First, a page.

Tangle, I get what you're saying in both threads, it's just that most people take that all info and decide their shotgun is master of all trades, and it just ain't - unless maybe you've had an enormous amount of specialized training. Don't worry, I don't think you're trying to convince anyone an AR isn't a good choice. I haven't had the training opportunities you've had, but the educated opinions (definitely not saying yours isn't) I've read have tended to lean heavily towards the shotgun is more an expert's gun than a gun anyone can pick up and it will do anything that needs doin'. It's kinda like the snubby scenario where all its virtues are extolled, but somehow all the limitations get left out and beginners get lead down a frustrating road. Seems for the vast majority, it is best used staying behind cover pointed towards a kill point (hall/doorway). The local PD has gone with Federal's FliteControl shells b/c the buckshot stays as a single mass out to 25 yds and they like to talk about how it's turned their shotguns into hostage rescue tools - of course they've given up the aspect of the pellets spreading. Seems that's the trend in SD shotgun loads, having them shoot like rifles - and as you said, you're also taking on additional recoil, among other things, unnecessarily.

  3. #18
    VIP Member Array 10thmtn's Avatar
    Join Date
    Jan 2009
    Location
    USA
    Posts
    6,240
    I think Gabe Suarez had a very similar article a while ago, where he was arguing against the current trend toward shotguns that are choked to death. The spread of a shotgun can be of great value if you want to hit a moving target with something.
    The more good folks carry guns, the fewer shots the crazies can get off.
    www.armedcitizensnetwork.org - member
    Glock 30, 19, 26; Ruger SP101, LCR, Mini 14; Marlin 336 .30-30; Mossberg 500
    CT Lasers

  4. #19
    VIP Member Array glockman10mm's Avatar
    Join Date
    Jan 2010
    Location
    Kentucky
    Posts
    9,326
    I really don't see what there is to debate here. As to misses, it's a home defense gun. Any stray pellets will be caught in the home walls or furniture. A non issue.

    And as far as expertise and training with the weapon, I say that's not an issue either. You can either point, shoot, and repeat, or you can't.

    Any one can use the shotgun. It's a great home defense weapon. It is a very popular choice for good reason.

    Plus, I like the spread factor.
    Ignorance is a long way from stupid, but left unchecked, can get there real fast.

  5. #20
    Senior Moderator
    Array Tangle's Avatar
    Join Date
    Dec 2004
    Location
    Chattanooga
    Posts
    9,827
    Quote Originally Posted by nedrgr21 View Post
    ...it's just that most people take that all info and decide their shotgun is master of all trades, and it just ain't - unless maybe you've had an enormous amount of specialized training...
    I agree, a shotgun's full capability cannot be realized without training. OTOH, I thin if you give a person a double barrel shotgun vs a carbine, he's gonna pick up the shotgun a lot quicker. The carbine requires loading mags, inserting mags, clearing mals, sight picture, sight alignment, etc. - it's not all that easy either.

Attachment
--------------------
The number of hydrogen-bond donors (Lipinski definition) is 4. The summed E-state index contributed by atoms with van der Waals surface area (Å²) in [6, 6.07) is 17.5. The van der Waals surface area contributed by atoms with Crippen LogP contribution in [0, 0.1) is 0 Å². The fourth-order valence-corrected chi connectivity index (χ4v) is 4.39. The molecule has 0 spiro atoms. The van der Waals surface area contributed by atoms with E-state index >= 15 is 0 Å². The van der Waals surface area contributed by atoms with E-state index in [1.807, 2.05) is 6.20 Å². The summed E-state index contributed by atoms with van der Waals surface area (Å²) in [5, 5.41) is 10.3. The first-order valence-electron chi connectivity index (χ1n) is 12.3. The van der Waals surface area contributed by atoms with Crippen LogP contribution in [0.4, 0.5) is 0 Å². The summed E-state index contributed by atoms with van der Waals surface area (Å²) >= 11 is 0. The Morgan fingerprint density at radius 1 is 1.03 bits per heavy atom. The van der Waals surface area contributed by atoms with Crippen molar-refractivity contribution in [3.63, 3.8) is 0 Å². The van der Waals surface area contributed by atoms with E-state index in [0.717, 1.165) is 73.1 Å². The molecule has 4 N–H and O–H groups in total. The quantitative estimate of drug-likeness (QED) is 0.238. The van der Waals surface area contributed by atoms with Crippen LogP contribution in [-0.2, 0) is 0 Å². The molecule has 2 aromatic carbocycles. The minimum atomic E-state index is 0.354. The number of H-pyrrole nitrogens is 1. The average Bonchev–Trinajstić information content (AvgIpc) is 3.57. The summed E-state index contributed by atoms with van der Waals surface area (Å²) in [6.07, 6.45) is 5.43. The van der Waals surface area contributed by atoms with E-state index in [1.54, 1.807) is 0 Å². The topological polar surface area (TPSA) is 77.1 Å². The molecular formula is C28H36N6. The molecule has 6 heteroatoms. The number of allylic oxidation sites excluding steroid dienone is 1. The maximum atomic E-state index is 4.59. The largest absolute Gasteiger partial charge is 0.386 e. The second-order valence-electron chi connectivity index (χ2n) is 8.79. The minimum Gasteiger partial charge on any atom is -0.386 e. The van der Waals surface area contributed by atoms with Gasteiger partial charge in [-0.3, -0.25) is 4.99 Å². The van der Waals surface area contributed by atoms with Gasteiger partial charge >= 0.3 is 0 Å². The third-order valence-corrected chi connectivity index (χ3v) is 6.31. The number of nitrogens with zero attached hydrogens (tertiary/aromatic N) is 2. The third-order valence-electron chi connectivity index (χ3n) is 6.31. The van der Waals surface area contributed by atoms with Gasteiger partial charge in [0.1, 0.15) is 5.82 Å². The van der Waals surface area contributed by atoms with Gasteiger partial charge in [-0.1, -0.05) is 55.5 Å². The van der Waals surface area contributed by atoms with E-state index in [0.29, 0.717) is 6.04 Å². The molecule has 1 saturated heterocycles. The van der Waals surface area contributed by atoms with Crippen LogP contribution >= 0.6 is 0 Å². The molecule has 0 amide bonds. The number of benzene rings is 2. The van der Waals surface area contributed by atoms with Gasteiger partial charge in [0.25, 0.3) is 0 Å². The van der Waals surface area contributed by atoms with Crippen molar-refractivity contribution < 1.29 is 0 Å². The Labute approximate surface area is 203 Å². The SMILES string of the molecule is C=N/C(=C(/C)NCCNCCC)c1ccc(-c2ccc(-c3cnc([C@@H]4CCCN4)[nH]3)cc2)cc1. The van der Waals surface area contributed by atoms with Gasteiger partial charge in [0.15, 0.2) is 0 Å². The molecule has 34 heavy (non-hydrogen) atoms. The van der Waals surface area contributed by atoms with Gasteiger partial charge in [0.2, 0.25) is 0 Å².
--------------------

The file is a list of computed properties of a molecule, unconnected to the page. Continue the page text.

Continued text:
A semi-auto shotgun is pretty simple to load and shoot, especially with a bead sight - there's little sight picture and sight alignment.


    Quote Originally Posted by nedrgr21 View Post
    ...I haven't had the training opportunities you've had, but the educated opinions (definitely not saying yours isn't) I've read have tended to lean heavily towards the shotgun is more an expert's gun than a gun anyone can pick up and it will do anything that needs doin'.
    This thread, more so than the other one, is about HD. I think most people can operate a shotgun for that purpose about as easily as they could learn a carbine with its magazine.

    But, yes, to use a shotgun to its fullest and efficiently, it takes training and practice. But homeowners likely don't need to do all that other stuff. They just need a good load, understand how to load, shoot, and unload the shotgun. That's about the same for a carbine.

    Quote Originally Posted by nedrgr21 View Post
    ...Seems for the vast majority, it is best used staying behind cover pointed towards a kill point (hall/doorway).
    Absolutely! That would be pretty easy to do with a double barrel or semi-auto shotgun.

    Quote Originally Posted by nedrgr21 View Post
    ...The local PD has gone with Federal's FliteControl shells b/c the buckshot stays as a single mass out to 25 yds and they like to talk about how it's turned their shotguns into hostage rescue tools - of course they've given up the aspect of the pellets spreading. I can't help but think it's a stopgap measure b/c they can't afford the rifles they would prefer.
    Well, Federal says they are a 'slug' out to 10 yards, could be 15 yards but I think it's 10. If the FliteControl is full power loads, they should be good to 25 yards, if it's low recoil, there have been a number of failures to stop reported.

    I agree with you, they have indeed given up one of the advantages of the shotgun and would be better off with an AR past 25 yards - more power downrange, more accuracy, less recoil, more ammo on board.

    But yes, if they can't afford rifles, like you say, they have essentially turned their shotguns into rifles. And, it will probably serve them well as a rifle, just with a heavy recoil and low capacity and all that training you alluded to.
    I'm too young to be this old!
    Getting old isn't good for you!

  6. #21
    Senior Moderator
    Array Tangle's Avatar
    Join Date
    Dec 2004
    Location
    Chattanooga
    Posts
    9,827
    Quote Originally Posted by glockman10mm View Post
    I really don't see what there is to debate here. As to misses, it's a home defense gun. Any stray pellets will be caught in the home walls or furniture. A non issue.